What if I told you that your own skill cells may help you break the cycle of cocaine addiction? Soon, people struggling with cocaine addiction may be recruited to test a new treatment that uses their own skin cells to combat their addiction. Indeed, through genetic engineering, scientists may be able to use skin cells to destroy cocaine before it reaches the reward centre of the brain. In trial, scientists would remove skill cells from patients and add in an extra gene. Consequently, this will program the skin cells to produce human butyrylcholerinase (hBChE), an enzyme that can easily destroy cocaine within the bloodstream. In a specialized cell housing disc, these cells would then multiply, stick together, and form an organoid (clump of cells). Next, this clump of cells would then be implanted permanently under the patient’s skin.
This type of genetic therapy has already been trialed in mice at the University of Chicago in Illinois. In fact, the therapy has proven to work in mouse models. Fascinatingly, mice who received the organoid implant under their skin, eliminated a standard dose of cocaine within 20 minutes. Further, the cocaine did not reach the reward centre of the mice and they received no “pleasure” from the drug. In control mice, it took approximately two hours for the body to eliminate the drug on its own, reaching the reward centre of the brain.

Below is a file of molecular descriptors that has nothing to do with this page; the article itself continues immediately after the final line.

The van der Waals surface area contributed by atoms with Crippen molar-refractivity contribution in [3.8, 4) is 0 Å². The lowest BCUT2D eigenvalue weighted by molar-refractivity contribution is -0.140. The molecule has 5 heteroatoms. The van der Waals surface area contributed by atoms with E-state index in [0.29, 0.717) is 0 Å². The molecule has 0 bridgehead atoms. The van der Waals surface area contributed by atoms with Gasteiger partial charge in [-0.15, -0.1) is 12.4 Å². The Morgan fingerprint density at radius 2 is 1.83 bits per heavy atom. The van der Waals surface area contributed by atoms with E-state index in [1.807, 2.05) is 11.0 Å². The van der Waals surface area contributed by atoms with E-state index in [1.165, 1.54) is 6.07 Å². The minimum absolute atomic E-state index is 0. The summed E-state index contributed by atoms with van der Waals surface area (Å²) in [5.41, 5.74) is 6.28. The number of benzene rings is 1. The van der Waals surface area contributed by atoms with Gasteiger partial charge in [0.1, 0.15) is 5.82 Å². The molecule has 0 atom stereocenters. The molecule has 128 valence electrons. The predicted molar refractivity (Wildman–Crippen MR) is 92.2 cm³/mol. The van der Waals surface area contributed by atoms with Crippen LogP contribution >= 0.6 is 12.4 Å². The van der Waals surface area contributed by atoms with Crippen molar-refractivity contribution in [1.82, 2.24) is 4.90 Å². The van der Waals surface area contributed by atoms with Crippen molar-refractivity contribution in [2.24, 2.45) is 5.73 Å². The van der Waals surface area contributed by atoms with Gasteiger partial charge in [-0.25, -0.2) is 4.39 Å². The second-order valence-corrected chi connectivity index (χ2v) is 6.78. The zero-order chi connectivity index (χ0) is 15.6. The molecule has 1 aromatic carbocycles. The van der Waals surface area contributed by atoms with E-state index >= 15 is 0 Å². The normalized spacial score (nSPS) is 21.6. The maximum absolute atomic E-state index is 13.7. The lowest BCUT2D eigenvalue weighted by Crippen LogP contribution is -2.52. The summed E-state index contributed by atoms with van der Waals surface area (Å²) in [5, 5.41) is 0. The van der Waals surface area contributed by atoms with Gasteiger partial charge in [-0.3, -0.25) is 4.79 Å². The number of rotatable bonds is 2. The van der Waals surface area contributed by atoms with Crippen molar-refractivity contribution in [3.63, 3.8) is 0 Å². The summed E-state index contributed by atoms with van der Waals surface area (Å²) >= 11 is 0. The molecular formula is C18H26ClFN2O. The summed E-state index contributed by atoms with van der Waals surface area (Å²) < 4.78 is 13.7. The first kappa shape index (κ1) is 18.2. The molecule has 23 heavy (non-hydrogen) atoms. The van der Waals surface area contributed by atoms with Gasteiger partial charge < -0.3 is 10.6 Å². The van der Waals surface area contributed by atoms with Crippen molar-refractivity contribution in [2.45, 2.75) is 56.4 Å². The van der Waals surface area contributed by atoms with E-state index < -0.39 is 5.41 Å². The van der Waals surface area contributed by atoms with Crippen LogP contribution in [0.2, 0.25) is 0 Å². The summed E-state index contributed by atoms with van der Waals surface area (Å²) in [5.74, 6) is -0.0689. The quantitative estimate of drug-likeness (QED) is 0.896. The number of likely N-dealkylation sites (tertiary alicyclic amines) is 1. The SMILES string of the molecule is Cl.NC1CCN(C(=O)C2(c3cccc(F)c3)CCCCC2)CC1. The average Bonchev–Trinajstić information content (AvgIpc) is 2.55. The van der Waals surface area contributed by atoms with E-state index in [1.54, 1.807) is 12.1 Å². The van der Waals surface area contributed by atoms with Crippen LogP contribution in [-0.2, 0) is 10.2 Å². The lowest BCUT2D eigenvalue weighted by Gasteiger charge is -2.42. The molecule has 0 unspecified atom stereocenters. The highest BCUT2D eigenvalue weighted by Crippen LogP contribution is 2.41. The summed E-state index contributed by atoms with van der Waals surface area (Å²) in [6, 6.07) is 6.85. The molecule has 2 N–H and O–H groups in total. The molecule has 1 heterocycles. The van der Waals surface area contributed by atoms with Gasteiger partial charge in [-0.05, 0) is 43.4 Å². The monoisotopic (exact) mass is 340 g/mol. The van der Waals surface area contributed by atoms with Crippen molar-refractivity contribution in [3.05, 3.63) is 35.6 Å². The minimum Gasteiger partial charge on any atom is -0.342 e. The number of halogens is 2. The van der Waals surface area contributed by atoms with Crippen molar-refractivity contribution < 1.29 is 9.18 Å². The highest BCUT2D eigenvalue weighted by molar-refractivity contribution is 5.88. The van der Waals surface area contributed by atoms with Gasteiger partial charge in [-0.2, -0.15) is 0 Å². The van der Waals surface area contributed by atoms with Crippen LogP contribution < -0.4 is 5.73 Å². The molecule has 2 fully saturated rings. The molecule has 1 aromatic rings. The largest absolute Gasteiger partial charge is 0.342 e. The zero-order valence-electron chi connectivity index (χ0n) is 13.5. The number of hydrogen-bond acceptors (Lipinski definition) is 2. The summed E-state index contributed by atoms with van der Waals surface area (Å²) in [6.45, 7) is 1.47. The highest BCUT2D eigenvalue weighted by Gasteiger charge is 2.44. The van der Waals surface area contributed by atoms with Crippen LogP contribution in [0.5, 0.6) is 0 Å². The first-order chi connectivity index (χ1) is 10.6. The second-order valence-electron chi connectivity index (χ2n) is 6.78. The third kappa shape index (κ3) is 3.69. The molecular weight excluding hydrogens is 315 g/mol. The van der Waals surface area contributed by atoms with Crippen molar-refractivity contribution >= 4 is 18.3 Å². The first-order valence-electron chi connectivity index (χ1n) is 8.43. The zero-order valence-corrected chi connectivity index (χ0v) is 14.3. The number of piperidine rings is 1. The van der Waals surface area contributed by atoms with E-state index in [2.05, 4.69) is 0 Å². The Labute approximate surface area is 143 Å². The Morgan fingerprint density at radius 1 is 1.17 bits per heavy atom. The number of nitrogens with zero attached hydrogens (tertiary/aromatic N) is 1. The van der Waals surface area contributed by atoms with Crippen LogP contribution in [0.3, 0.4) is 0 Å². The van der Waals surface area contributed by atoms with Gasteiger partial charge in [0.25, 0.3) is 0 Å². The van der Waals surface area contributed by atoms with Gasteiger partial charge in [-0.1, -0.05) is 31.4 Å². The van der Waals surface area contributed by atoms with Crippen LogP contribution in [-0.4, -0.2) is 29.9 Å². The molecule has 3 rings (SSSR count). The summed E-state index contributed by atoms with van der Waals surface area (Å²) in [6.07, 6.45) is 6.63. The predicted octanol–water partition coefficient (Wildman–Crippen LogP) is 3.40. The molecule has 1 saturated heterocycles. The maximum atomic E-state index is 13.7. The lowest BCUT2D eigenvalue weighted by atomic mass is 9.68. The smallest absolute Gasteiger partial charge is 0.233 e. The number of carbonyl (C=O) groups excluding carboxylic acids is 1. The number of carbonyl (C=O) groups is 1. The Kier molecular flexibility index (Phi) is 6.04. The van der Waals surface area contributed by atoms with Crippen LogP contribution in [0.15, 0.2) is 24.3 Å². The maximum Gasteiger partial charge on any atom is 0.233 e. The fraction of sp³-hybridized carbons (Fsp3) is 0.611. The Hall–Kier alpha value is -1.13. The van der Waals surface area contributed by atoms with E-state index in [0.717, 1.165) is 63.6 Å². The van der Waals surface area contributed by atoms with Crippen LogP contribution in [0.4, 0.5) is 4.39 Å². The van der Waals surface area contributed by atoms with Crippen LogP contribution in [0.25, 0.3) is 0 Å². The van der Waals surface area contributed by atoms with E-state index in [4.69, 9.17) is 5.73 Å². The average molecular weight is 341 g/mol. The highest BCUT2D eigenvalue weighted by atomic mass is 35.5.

The mice who did not receive “pleasure hit” from cocaine did not engage in subsequent drug-seeking behaviour. This is unlike their control counterparts. Further, they did not preferentially visit previous areas in which they were given the doses of cocaine. Importantly, mice who received the organoid implant continued to seek out alcohol when given in conjunction with cocaine, demonstrating that the treatment targets cocaine addiction specifically.
Dr. Ming Xu, the individual who pioneered this treatment asserts that this treatment would produce similar outcomes in humans. “It will work, like in mice, by highly efficiently degrading cocaine as soon as it enters the blood circulation so that little would reach the brain.” He further stated that, “people addicted to cocaine would stop using it, and there would be no cocaine-induced relapses.” Excitingly, there are no other methods like this one approved by the FDA.
One of the largest implications of this study is that the mice with the implant survived large doses of cocaine. Control mice did not. Further, these mice are still healthy today with active organoids, suggesting that the treatment may protect individuals against overdose and the effects of treatment are long-lasting. John Marsden, a professor of addiction psychology at London Institute of Psychiatry believes that this treatment will be highly effective in conjunction with cognitive behavioural therapy.
Although, this treatment is still not available to the public, it is well underway. Indeed, it gives hope for those who deal with cocaine addiction everyday that a promising new treatment may be around the corner. Fortunately, there are other alternative treatments available in the interim. If you or a loved one are dealing with cocaine addiction, please contact us at Searidge Foundation today and begin recovery.